Resistance thermometers measure the temperature through the dependence of their electrical resistance on the temperature. Resistance thermometers are suitable for applications between -200 ... +600 °C (dependent on instrument model, sensor element, accuracy class etc.). Accuracy classes AA, A and B (per IEC 60751) apply to all resistance thermometers. A particularly suitable metal for precise temperature measurement is platinum (Pt). Platinum resistance thermometers are precise sensors with the greatest linearity, through which the best reproducibility is achieved during production.
Advantages of platinum:
The Pt100 sensor, like any resistance thermometer, uses the effect that metals change their resistance when the temperature changes. The measuring range of Pt100 sensors varies depending on the instrument, sensor element and accuracy class. At a temperature of 0 °C, a Pt100 measuring resistor has a nominal resistance of 100 Ω (ohm). As the temperature falls or rises, the electrical resistance also changes. This change occurs in line with a characteristic curve defined by international standards. Thus, the temperature can be determined very-precisely on the basis of the measured resistance.
The difference between the Pt100 and the Pt1000 is the resistance value of the sensor at 0 °C. The Pt1000 thus has an electrical resistance of 1000 Ω (ohm) at 0 °C. The characteristic curve of the Pt1000, defined by standards, is steeper than that of the Pt100, which means that the measured value has a higher resolution and enables more precise measurement results. With a Pt100, the temperature measurement is falsified by about 0.5 °C for each metre of connection lead. Since the base resistance of a Pt1000 is ten times that of a Pt100, the falsified value is also 10 times lower. That means that, when using a Pt1000, the temperature will only be falsified by about 0.05 °C for each metre of connection lead. For this reason, Pt1000 sensors are frequently used in a two-wire configuration.
Since the Pt100 and Pt1000 sensors are manufactured with thin-film technology, the platinum content is reduced to a minimum, which also keeps the costs correspondingly low. One advantage over temperature measuring instruments, such as bimetal thermometers, is that the resistance thermometer can combine and evaluate the electrical signal with other data directly in measurement technology. WIKA resistance thermometers are also very robust and can be used in temperature ranges between -200 °C and +600 °C without losing any accuracy.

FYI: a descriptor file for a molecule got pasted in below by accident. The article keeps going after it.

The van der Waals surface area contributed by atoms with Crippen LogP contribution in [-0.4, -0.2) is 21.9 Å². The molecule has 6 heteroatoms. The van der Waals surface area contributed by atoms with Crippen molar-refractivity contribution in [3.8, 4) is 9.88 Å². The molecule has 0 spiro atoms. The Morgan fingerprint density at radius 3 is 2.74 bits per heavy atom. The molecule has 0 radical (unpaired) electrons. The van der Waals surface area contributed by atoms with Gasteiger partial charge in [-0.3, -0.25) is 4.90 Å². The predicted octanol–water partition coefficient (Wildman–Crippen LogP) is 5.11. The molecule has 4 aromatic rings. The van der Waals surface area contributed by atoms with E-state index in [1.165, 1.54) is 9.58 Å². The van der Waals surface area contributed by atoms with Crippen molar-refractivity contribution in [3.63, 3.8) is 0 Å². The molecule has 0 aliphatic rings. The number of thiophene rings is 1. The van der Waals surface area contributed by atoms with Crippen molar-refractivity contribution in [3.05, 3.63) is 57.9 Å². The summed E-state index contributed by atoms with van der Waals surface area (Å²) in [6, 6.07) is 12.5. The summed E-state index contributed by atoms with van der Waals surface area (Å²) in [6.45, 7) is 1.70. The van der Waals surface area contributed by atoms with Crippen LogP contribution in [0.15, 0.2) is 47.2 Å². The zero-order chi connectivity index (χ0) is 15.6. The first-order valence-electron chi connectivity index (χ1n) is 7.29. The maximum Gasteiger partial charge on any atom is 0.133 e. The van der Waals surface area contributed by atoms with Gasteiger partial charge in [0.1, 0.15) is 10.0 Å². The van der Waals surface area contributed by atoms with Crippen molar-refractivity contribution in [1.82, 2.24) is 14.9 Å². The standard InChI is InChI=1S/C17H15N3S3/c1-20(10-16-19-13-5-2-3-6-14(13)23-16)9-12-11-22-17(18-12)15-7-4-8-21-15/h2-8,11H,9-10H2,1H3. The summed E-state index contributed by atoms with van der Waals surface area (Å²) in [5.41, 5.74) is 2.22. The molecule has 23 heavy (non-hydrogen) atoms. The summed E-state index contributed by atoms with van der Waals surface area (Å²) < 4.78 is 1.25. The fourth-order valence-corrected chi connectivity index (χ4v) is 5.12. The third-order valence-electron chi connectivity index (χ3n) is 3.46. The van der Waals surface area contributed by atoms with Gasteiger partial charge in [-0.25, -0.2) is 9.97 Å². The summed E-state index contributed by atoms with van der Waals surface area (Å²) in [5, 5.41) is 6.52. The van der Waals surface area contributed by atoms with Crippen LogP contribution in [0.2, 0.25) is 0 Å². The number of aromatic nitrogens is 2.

A disadvantage of resistance thermometers compared to thermocouples is the slower response behaviour, since measurements are taken over the entire volume of the measuring resistor.
A strap-on thermometer, also known as a strap-on temperature sensor, is a non-invasive measuring method for the surface temperature. The strap-on temperature sensor is used for measuring temperatures on pipe surfaces in the measuring range -50 and +200 °C (-58 and +392 °F). The advantage compared to a threaded thermometer is that the strap-on temperature sensor has no direct contact with the medium and, due to this indirect temperature measurement, any influence on the medium can be excluded. Another advantage is that aggressive media have no effect on the service life of the thermometer. In our blog post “Strap-on thermometer or threaded thermometer? Temperature measurement on pipes", you'll find further differentiating factors for temperature measurement with strap-on temperature sensors.
With the pipe-mounted probe, unlike with the threaded thermometer, the pipe does not need to be opened. The flat shape of the temperature probe's measuring point enables it to be used, and easily mounted, in confined spaces. The strap-on temperature sensors can be mounted without tools using quick-mounting brackets, which are available for pipe diameters between 12 and 42 millimetres. In the case of resistance thermometers, the Pt100 strap-on temperature sensors and Pt1000 strap-on probes can thus be easily attached to the surface of the pipe.
The WIKA model TF44 strap-on temperature sensor can easily be fixed to the pipe with a quick-mounting bracket. The WIKA strap-on temperature sensor consists of a measuring element within an aluminium sleeve. In usual strap-on thermometers, the contact surface of the sensor housing is rounded and usually adapted to the pipeline diameter, which often requires different instrument designs. The WIKA model TF44 strap-on temperature sensor, on the other hand, has an edge length of only six millimetres and is therefore suitable for all nominal widths. The aluminium case of the WIKA model TF44 strap-on temperature sensor has excellent thermal conductivity. The probe is connected to the evaluation electronics via a connection line made of PVC or silicone.